As the weather begins to increase in temperatures dog owners need to be aware of the dangers of high temperatures.
PETA collects reports on how many pets who dies each year due to heat stroke or because they have been left in a hot car.
In 2018, at least 58 animals died in hot weather related deaths in 2018 alone. Read this post and help us spread awareness to prevent these incidents.
Last year, The Royal Society for the Prevention of Cruelty to Animals (RSPCA) shared a heartbreaking story, after receiving a phone call about a dog that tragically died from heatstroke.
The family had taken their dog out for a routine walk, just like any other day. However this day wasn’t going to be just like any other day. Sadly, it all ended in tragedy.
“This morning we have been informed that yesterday a local dog died of heat stroke after being taken on a walk at 9am when the temperature was 21 degrees (Celsius).”
In Fahrenheit, that is 70 degrees — which is not that hot if you ask me. However, the temperatures that week had been at record highs.
“The dog was 5 years old and otherwise fit and healthy,” the post continued.
Don’t ignore the warnings
“Despite lots of warnings about the heat we still see dogs being walked to the shops, on the school run, or as soon as owners get in from work. We do understand the crucial nature of walking your dog, however please bear in mind that walking in high temperatures can cause serious and irreversible damage, and in some cases death.”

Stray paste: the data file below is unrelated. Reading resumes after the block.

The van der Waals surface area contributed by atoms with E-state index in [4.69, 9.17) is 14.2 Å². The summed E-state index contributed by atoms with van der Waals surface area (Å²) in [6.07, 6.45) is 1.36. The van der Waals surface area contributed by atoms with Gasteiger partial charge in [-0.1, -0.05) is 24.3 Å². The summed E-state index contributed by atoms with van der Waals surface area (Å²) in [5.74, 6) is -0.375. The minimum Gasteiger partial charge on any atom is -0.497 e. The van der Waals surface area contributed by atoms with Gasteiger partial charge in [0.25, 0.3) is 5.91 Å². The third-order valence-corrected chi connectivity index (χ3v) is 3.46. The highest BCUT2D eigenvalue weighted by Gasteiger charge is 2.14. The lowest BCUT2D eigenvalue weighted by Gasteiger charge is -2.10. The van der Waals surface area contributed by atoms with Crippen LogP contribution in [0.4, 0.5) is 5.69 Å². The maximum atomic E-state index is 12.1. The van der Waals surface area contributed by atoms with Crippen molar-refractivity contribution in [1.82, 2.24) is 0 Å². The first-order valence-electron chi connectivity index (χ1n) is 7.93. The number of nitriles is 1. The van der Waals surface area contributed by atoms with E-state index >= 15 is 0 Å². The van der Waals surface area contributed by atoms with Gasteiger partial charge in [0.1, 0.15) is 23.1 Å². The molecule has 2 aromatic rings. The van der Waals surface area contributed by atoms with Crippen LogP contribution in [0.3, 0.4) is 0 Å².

It’s important to remind people that dogs have a hard time handling high heat and humidity. They aren’t made to handle that type of weather.
You may think that you have a perfectly healthy puppy, but that puppy is just as much at risk for heatstroke as an elderly dog. Make sure to watch out for warning signals during the summer:
Symptoms of overheating
- Heavy panting
- Excessive thirst
- Glazed eyes
- Vomiting and bloody diarrhea
- Bright or dark red tongue, gums
- Elevated body temperature (104ºF and up)
- Weakness, collapse
- Increased pulse and heartbeat
- Excessive drooling
What to do if your dog gets overheated
If you think your dog is suffering from heatstroke, make sure you act immediately!
- The first thing you should do is to move your dog to a cooler area. Try to get them cooled down quickly.
- Try to offer your dog small amounts of water to drink, not a large volume of water. That might cause your pet to vomit and you don’t want that to happen.
- Take your dog’s temperature if possible.
- When your dog seems more comfortable. call your veterinarian for next steps.
- The doctor may want to evaluate your dog even if he seems fully recovered.
Take a look at the video clip below for more tips on what to do:
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